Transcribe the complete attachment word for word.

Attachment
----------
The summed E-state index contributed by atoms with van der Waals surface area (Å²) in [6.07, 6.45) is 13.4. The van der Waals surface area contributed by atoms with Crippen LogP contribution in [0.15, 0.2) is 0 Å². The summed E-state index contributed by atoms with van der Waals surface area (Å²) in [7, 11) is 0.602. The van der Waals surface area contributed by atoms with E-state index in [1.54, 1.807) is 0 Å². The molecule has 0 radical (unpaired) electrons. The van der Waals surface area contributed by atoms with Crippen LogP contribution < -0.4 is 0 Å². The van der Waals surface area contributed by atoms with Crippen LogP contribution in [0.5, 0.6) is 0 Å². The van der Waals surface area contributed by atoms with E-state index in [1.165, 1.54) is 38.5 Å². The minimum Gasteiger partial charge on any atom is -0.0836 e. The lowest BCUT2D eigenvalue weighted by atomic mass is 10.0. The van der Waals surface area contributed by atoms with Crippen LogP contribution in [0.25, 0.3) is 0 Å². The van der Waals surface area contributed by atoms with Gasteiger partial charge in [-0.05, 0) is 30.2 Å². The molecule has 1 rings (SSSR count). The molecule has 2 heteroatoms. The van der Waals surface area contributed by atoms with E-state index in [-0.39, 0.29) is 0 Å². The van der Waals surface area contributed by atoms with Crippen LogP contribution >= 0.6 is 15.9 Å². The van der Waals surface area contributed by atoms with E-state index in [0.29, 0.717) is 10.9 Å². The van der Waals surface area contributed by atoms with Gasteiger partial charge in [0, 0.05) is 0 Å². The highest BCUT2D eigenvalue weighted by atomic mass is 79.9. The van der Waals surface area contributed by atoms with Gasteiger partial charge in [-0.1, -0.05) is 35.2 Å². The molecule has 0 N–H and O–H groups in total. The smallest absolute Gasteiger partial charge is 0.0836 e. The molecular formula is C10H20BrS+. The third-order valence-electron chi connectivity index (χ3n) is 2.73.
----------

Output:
The summed E-state index contributed by atoms with van der Waals surface area (Å²) in [6.07, 6.45) is 13.4. The van der Waals surface area contributed by atoms with Crippen LogP contribution in [0.15, 0.2) is 0 Å². The summed E-state index contributed by atoms with van der Waals surface area (Å²) in [7, 11) is 0.602. The van der Waals surface area contributed by atoms with E-state index in [1.54, 1.807) is 0 Å². The molecule has 0 radical (unpaired) electrons. The van der Waals surface area contributed by atoms with Crippen LogP contribution < -0.4 is 0 Å². The van der Waals surface area contributed by atoms with Crippen LogP contribution in [0.5, 0.6) is 0 Å². The van der Waals surface area contributed by atoms with E-state index in [1.165, 1.54) is 38.5 Å². The minimum Gasteiger partial charge on any atom is -0.0836 e. The lowest BCUT2D eigenvalue weighted by atomic mass is 10.0. The van der Waals surface area contributed by atoms with Crippen LogP contribution in [0.25, 0.3) is 0 Å². The van der Waals surface area contributed by atoms with Gasteiger partial charge in [-0.05, 0) is 30.2 Å². The molecule has 1 rings (SSSR count). The molecule has 2 heteroatoms. The van der Waals surface area contributed by atoms with E-state index in [-0.39, 0.29) is 0 Å². The van der Waals surface area contributed by atoms with Crippen LogP contribution >= 0.6 is 15.9 Å². The van der Waals surface area contributed by atoms with E-state index in [0.29, 0.717) is 10.9 Å². The van der Waals surface area contributed by atoms with Gasteiger partial charge in [0, 0.05) is 0 Å². The highest BCUT2D eigenvalue weighted by atomic mass is 79.9. The van der Waals surface area contributed by atoms with Gasteiger partial charge in [-0.1, -0.05) is 35.2 Å². The molecule has 0 N–H and O–H groups in total. The smallest absolute Gasteiger partial charge is 0.0836 e. The molecular formula is C10H20BrS+. The third-order valence-electron chi connectivity index (χ3n) is 2.73.